Our study addresses a gap in the previous literature by examining end-of-life pain in a large sample, using a validated pain scale and conducting analyses adjusting for multiple potential confounders. The proportion of pain reported in this study is lower than previously reported by other population research [21]. This may be attributed to our study examining those with daily severe pain compared to previous research including intensity (moderate-severe) but not considering frequency when determining clinical significance. Previous studies [11,12,13, 21] have demonstrated an association between pain and select comorbidities: arthritis, cancers and mental health conditions, which was again shown in our population. We demonstrated lower reported pain in persons with neurological impairment (dementia and post-stroke). Decreased reported pain in those with reduced cognitive functioning was maintained with confounders such as age, frailty and gender accounted for. This is consistent with previous studies demonstrating that pain may be underreported in those with cognitive impairment [18, 19]. It is difficult to infer if perceived pain levels are in fact lower or if those with cognitive impairment are unable to vocalize pain.

Strengths and limitations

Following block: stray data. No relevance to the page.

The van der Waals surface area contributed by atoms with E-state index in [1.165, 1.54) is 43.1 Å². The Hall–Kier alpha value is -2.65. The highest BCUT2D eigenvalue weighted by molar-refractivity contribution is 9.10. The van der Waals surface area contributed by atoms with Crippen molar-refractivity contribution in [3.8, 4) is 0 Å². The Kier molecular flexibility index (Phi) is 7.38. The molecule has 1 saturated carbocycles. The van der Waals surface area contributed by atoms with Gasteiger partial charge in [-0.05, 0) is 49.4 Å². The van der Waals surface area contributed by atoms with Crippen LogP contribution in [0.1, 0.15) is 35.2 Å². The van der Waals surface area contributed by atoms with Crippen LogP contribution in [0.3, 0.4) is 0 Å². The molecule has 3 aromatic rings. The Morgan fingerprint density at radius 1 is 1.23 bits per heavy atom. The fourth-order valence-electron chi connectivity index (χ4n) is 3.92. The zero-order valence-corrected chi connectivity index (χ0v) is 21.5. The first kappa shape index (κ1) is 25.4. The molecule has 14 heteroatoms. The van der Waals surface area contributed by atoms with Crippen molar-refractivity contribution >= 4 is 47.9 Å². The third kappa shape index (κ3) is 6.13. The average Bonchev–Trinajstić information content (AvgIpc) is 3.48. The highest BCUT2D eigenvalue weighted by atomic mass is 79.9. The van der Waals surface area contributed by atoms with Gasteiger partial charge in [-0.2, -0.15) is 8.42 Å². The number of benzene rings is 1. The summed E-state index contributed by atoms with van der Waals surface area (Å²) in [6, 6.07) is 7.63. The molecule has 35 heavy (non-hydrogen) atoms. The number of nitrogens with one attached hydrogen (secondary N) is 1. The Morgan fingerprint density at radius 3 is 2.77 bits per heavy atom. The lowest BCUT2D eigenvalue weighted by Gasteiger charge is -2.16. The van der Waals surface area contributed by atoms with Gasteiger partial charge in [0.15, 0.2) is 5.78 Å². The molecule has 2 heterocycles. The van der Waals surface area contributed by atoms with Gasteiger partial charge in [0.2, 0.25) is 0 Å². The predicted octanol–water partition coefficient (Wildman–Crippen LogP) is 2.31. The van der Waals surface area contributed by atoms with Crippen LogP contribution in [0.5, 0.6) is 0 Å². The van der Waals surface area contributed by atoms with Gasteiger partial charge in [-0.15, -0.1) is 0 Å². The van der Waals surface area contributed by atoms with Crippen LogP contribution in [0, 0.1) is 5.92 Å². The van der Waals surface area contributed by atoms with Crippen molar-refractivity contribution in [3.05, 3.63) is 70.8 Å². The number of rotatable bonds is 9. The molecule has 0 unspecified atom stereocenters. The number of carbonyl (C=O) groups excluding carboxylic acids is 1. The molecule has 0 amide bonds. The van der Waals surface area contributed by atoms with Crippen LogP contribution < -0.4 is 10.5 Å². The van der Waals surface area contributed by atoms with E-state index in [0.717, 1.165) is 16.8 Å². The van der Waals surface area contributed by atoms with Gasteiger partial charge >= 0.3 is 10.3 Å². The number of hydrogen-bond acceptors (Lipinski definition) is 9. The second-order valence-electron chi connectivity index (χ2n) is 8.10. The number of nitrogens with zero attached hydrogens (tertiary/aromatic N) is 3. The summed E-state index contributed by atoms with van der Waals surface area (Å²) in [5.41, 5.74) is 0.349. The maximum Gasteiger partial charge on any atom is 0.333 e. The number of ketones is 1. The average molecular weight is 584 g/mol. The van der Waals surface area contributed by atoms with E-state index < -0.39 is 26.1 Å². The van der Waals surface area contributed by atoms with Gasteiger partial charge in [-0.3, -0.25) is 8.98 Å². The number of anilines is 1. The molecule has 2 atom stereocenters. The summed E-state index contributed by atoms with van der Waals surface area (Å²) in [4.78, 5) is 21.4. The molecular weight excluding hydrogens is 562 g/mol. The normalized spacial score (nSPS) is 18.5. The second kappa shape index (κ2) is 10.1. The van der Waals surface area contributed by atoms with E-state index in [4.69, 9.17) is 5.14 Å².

We examined a wide array of health care services at the end of life for a large, population-based decedent cohort. This is possible in Ontario, comprising of approximately 40% of the Canadian population, where well-developed health administrative databases are linked at an individual level for a range of publicly-funded health services. Previous studies have focused on specific populations or had limited access to other health care services utilized by decedents. We recognize the data used for this study is relatively old, although there were no significant policy or practice changes since 2015 that would reasonably be expected to influence the relevance of our findings to current practice. While used widely as a clinical assessment tool in many settings, we also acknowledge that the validation for the RAI-HC pain scale was completed in elderly patients in nursing homes, potentially limiting the generalizability of this scale. Additionally, one of our primary limitations is that our data is collected from those who have received a RAI-HC assessment in the last month of life. This may limit the generalizability to those in long-term care home (nursing home), community, or hospital settings who have not been assessed for publicly funded home services (about 40% of decedent population) [41]. This approach also does not capture palliative home care received through private (out-of-pocket) expenses or nurse practitioner palliative home visits. Nevertheless, the RAI-HC provided us with a rare large population-based cohort that contained detailed information about patient-centered variables and outcomes (symptoms, living arrangements, caregiver information), beyond what has previously been presented in literature.